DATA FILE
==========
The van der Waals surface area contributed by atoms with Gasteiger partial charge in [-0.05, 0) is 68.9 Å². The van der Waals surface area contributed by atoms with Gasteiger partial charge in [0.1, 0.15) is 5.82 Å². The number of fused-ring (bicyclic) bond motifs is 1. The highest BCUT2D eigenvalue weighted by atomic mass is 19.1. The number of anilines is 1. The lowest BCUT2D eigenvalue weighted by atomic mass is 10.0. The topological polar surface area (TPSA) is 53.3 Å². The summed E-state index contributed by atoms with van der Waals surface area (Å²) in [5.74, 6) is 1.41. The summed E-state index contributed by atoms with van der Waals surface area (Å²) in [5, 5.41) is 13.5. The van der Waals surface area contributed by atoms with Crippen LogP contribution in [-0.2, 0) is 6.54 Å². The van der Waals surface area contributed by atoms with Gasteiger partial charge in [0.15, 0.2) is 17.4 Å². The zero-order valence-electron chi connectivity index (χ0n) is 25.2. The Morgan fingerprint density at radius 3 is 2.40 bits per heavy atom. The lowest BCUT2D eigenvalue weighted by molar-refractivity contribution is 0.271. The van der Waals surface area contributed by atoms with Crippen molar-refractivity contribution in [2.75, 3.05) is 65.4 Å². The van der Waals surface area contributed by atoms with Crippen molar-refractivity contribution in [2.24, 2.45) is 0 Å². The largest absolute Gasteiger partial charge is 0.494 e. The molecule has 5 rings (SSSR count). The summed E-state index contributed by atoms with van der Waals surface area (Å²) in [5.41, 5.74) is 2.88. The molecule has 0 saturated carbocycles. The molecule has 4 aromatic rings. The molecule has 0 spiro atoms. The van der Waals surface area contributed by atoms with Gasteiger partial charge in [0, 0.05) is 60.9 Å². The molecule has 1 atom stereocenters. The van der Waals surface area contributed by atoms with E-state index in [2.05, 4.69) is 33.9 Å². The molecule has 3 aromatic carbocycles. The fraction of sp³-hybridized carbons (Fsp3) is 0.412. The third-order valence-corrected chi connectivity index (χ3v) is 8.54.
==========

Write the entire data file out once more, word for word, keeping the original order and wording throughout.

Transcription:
The van der Waals surface area contributed by atoms with Gasteiger partial charge in [-0.05, 0) is 68.9 Å². The van der Waals surface area contributed by atoms with Gasteiger partial charge in [0.1, 0.15) is 5.82 Å². The number of fused-ring (bicyclic) bond motifs is 1. The highest BCUT2D eigenvalue weighted by atomic mass is 19.1. The number of anilines is 1. The lowest BCUT2D eigenvalue weighted by atomic mass is 10.0. The topological polar surface area (TPSA) is 53.3 Å². The summed E-state index contributed by atoms with van der Waals surface area (Å²) in [5.74, 6) is 1.41. The summed E-state index contributed by atoms with van der Waals surface area (Å²) in [5, 5.41) is 13.5. The van der Waals surface area contributed by atoms with Crippen LogP contribution in [-0.2, 0) is 6.54 Å². The van der Waals surface area contributed by atoms with Gasteiger partial charge in [0.15, 0.2) is 17.4 Å². The zero-order valence-electron chi connectivity index (χ0n) is 25.2. The Morgan fingerprint density at radius 3 is 2.40 bits per heavy atom. The lowest BCUT2D eigenvalue weighted by molar-refractivity contribution is 0.271. The van der Waals surface area contributed by atoms with Crippen molar-refractivity contribution in [2.75, 3.05) is 65.4 Å². The van der Waals surface area contributed by atoms with Crippen molar-refractivity contribution in [2.24, 2.45) is 0 Å². The largest absolute Gasteiger partial charge is 0.494 e. The molecule has 5 rings (SSSR count). The summed E-state index contributed by atoms with van der Waals surface area (Å²) in [5.41, 5.74) is 2.88. The molecule has 0 saturated carbocycles. The molecule has 4 aromatic rings. The molecule has 0 spiro atoms. The van der Waals surface area contributed by atoms with Gasteiger partial charge in [0, 0.05) is 60.9 Å². The molecule has 1 atom stereocenters. The van der Waals surface area contributed by atoms with E-state index in [2.05, 4.69) is 33.9 Å². The molecule has 3 aromatic carbocycles. The fraction of sp³-hybridized carbons (Fsp3) is 0.412. The third-order valence-corrected chi connectivity index (χ3v) is 8.54.